Exactly!. I remember reading that corny gag, which I thought odd but that’s what he must want them to do. He encouraged it for just what Jeff stated.

  • TheHoleDoesNotExist

    The recent exposes of Narconon’s business model of how to infiltrate, groom and covertly sneak into what Hubbard called “safe points”, using contacts and networking for names of new customers for scientology, either as cash crops or slave crops has been educational. Narconon used scientologists to create spidery websites for referrals to complete the ruse.

    It is not new news that scientology has set up special lines into the dentist and chiropractor fields. In search how valuable an asset Dr. Fialkoff is to scientology, I found he has a dentists’ study club that includes Licensing and Credential requirements updated by doing the dental related courses. There is also a checksheet for getting their success stories (and their names and contact info of course).

    Next, his drug education program has a script which either Fialkoff himself, but more often other scientologists do a presentation. If not scientologists, he has a checklist and evidently a script for his dentist study club members to use, and it includes getting a success story and getting it credit to Dr Fialkoff’s study club! What is frightening if you look at all the places they’ve been it includes Police Departments, particularly their youth programs, Child and Family Welfare assoc, New York City Education Departments, community centers.

    What ticks me off is all the taxpayers coin coming from such non profits as Ad Council who has a dental campaign which has given money to Dr Fialkoffs drug education program, just for one, and Met Life Financial for another. This is in addition to the fact of the large sum of tax write offs involved, a double/triple loss.

    Then there is the matter of websites and referrals. Tom Jacoby is a scientologist who states he is a member of WISE, scientology business. Dr. Fialkoff’s success story:
    “Tom Jacoby of told me he could improve my internet search engine results which would then bring me more patients. I was skeptical, but was relaxed by Tom’s informative and friendly manner in explaining what his services and products would do for me. To my delight, I have gotten more patients from his internet link building search engine optimization! I continue to benefit each week and have paid Tom to continue to help me. I also have referred him fellow colleagues with no reservation.”


  • Chocolate Velvet

    oh yes! Kate Bornstein has raised 66,500 of the $100,000 she needs for treatment! It’s been just a little more than 24 hours. How fucking cool is that? Our fucked up health care system will bankrupt you for having cancer. I am SOOO glad that Kate has the support of friends and fans who love her.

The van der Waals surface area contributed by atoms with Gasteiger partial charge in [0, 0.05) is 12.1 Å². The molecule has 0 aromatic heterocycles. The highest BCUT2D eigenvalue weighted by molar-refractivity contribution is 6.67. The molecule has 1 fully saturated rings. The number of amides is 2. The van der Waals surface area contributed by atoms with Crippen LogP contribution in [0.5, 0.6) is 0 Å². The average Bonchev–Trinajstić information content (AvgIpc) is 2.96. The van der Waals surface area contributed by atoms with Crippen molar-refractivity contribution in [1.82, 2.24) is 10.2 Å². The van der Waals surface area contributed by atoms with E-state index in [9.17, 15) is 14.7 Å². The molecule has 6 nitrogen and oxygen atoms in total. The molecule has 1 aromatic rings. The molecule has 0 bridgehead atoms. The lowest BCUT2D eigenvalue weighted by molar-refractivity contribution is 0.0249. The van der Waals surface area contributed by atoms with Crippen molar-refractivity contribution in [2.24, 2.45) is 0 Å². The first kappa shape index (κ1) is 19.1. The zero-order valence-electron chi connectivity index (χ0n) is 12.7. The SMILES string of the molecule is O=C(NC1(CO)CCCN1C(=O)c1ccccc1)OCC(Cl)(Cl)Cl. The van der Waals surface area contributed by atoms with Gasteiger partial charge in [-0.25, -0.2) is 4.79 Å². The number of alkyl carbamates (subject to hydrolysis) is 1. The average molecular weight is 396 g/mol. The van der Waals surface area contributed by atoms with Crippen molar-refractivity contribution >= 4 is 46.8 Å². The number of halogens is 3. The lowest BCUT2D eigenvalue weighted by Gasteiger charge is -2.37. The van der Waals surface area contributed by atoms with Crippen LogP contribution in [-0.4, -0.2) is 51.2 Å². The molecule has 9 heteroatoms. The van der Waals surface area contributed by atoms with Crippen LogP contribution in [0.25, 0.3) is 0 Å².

Don’t forget to donate:

  • jensting

    Excellent expose of officialdom’s gullibility and inability to read and understand the most basic information available to everyone, even elected officials – pagan or not.
    This time, in an ong-going campaign to get the cat photos back, I’m going to have to go with WWP

  • Semper Phi

    I’m coming late to the party, with 230 comments already made, so someone else may have already said this, but it’s important to realize that Meghan Fialkoff is (or was a year ago, anyway) a *staff member* in the public outreach division of the NY Day org. This is *not* just a volunteer, grass roots outreach effort. It’s a “church” initiative.

  • I checked out the link for drugfreeworld dot org, wondering if it displayed the same sort of sneakiness Tony spoke of with Ms. Fialkoff. Turns out that group is not run by the Fialkoffs but Gail Carroll and Aris Gregorian, both in the upper OT levels, about the same as Bernard Fialkoff, according to Truth about Scientology. New names same old runaround (think Narconon ABLE WISE)

  • Paul Haggis to me represented the type of Scientologist, back when he was hanging in there playing the role, that I was genuinely most respectful of. I kind of hated to see soap stars on the cover of the Celebrity Mag, and seeing mention of Paul Haggis, that to me, meant ‘we” in Scientology might just be reaching into some people’s lives that I respected.

    (I’m still eternally also thankful to Jason Beghe and Larry Anderson, and Micheal Fairman, for going public about Scientology.)

    I didn’t like the glitzy showy celebs in general, I liked the more cerebral and savvy socially conscious Scientologists, and Paul was the most brainy Scientologist who was left when I was still in Scientology.

    William Burroughs, might have been actually the highest celeb that Scientology snagged, that I respected, and he shagged out of Scientology pretty quick. Burroughs’ criticism of Hubbard didn’t dent Hubbard. Hubbard should have been swayed and done a bit of change, but its Hubbard’s fault, Hubbard didn’t listen to Burroughs’ criticism.

    Hubbard just wanted the celeb class of Scientologists to be beholding and serving of the Scientology thing that Hubbard believed is what is most long range crucial to humankind’s and earth’s long range and the rest of the galaxy and universe’s positive better future.